This is a circuit I have designed to work as an oscillator. But it doesn't work.

enter image description here

The way I supposed this works:

When power is ON, the capacitor(C1) starts charging through 1Kohm resistor. Once it reaches 0.7 volt, it trigger the Q1 which will almost short the point A with ground. This makes the C1 discharged which will switch Off Q1. The operation repeats. But This doesn't work and I am always getting the base voltage as 0.7v.

What is the mistake I am making?

Note: I have not connected any LED or speaker to this circuit. I just used a DMM to check the base voltage to see whether it is fluctuating.

  • \$\begingroup\$ "I just used a DMM to check the base voltage..." That's one mistake. \$\endgroup\$ – Ignacio Vazquez-Abrams May 13 '16 at 5:15
  • \$\begingroup\$ @IgnacioVazquez-Abrams: So this circuit has no problem in design? \$\endgroup\$ – InQusitive May 13 '16 at 5:16
  • \$\begingroup\$ I'm pretty sure it does. After all, the collector is tied directly to the base. But you won't be able to see fluctuations with a DMM unless they're very, very slow. \$\endgroup\$ – Ignacio Vazquez-Abrams May 13 '16 at 5:21
  • \$\begingroup\$ @IgnacioVazquez-Abrams: But what about the Hz measurement of multimeter. It is also giving zero. Atleast this has to work? \$\endgroup\$ – InQusitive May 13 '16 at 5:23


simulate this circuit – Schematic created using CircuitLab

By shorting out the collector-base junction you have converted the transistor into a diode. Diodes can't amplify current. The circuit will not oscillate.

  • \$\begingroup\$ Got it. Is it just for collector base? What if I short Emitter-Base? Is that also a diode equivalent?(In general, not in this circuit) \$\endgroup\$ – InQusitive May 13 '16 at 6:19
  • \$\begingroup\$ Yes. If you test a transistor with your multimeter on "diode" test range you should get a diode reading from b-e and b-c and no reading when leads reversed. It's like two diodes back to back. This is useful for identifying the base and doing a quick "dead or alive" check on the device. \$\endgroup\$ – Transistor May 13 '16 at 6:22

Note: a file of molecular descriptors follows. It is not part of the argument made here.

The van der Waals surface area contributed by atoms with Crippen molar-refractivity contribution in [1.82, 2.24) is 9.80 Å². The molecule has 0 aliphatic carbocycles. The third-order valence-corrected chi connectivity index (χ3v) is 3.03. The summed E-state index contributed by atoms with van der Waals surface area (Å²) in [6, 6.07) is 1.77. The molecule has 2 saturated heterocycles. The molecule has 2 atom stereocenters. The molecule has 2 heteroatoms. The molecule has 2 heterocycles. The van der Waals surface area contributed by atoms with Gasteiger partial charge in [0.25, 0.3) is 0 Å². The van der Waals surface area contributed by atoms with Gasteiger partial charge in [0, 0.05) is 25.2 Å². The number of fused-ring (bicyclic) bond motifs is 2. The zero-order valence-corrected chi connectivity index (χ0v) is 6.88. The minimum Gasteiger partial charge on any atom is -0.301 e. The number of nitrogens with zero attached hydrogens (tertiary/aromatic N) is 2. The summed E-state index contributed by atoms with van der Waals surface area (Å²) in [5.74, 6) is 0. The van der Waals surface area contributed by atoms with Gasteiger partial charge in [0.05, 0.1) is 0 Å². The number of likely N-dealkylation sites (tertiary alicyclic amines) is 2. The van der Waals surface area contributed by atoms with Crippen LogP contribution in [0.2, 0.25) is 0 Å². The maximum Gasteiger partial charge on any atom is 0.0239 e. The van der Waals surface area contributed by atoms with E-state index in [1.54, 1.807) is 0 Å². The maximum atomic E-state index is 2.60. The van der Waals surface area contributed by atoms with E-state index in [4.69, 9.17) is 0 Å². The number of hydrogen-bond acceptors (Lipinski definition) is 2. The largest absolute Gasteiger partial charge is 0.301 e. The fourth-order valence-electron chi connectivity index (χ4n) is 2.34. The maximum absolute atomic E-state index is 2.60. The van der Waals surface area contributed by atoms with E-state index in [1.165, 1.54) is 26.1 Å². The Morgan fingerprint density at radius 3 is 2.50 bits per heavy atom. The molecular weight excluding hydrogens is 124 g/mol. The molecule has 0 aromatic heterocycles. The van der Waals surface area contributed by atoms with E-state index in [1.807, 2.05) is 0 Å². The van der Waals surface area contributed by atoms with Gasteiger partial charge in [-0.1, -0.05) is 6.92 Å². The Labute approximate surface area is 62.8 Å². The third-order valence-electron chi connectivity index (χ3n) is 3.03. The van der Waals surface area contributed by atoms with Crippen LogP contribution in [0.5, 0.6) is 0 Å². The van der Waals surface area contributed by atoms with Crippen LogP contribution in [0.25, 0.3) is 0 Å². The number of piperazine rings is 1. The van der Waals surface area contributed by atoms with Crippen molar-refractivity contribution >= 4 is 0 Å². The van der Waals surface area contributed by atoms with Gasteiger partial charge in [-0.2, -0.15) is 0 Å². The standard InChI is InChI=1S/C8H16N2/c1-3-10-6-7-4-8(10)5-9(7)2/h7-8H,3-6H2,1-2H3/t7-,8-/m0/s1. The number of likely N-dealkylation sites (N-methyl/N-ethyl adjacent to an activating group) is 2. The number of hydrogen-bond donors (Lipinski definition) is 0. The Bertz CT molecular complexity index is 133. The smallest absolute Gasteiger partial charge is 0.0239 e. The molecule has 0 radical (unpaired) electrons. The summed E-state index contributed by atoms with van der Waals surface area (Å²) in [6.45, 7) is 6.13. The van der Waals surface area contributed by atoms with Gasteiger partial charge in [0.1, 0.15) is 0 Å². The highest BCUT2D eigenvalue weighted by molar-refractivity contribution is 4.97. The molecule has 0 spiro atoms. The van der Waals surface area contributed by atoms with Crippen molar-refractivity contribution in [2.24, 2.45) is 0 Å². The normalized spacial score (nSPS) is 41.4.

Your misconception about this circuit is that you assume that the transistor "suddenly" does something when its Vbe voltage reaches a certain value.

This does not happen ! What does happen is a much more gradual process. So the transistor will start to conduct a little current when the voltage is around 0.5 V and will increase drastically from there. It will follow a diode IV curve because you shorted Base and Collector making the transistor behave as a diode.

This is a diode IV curve: enter image description here

Note how the curve in the upper right corner has a gradual voltage-current relation and not an abrupt off/on behavior.

So your capacitor will charge to the voltage that is determined by the transistor behaving as a diode. That will be about 0.7 V. Then nothing more will happen.


when the transistor is on the capacitor wont discharge. the current will come from the voltage supply. you can remove the capacitor and nothing will change. for building an oscillator you need an inductor parallel to a capacitor and negative resistor for the oscillation.

  • \$\begingroup\$ Why the current goes to capacitor? If the transistor is ON , current has got least resistance path through Collector-Emitter, so even the capacitor should discharge through this path. Wrong? \$\endgroup\$ – InQusitive May 13 '16 at 6:01
  • \$\begingroup\$ at first the base is 0v. current flows into the cap and charges it until it reaches 0.7 volt and will turn on the transistor. after this the current will go to base and collector. dont \$\endgroup\$ – shayan360 May 13 '16 at 6:35

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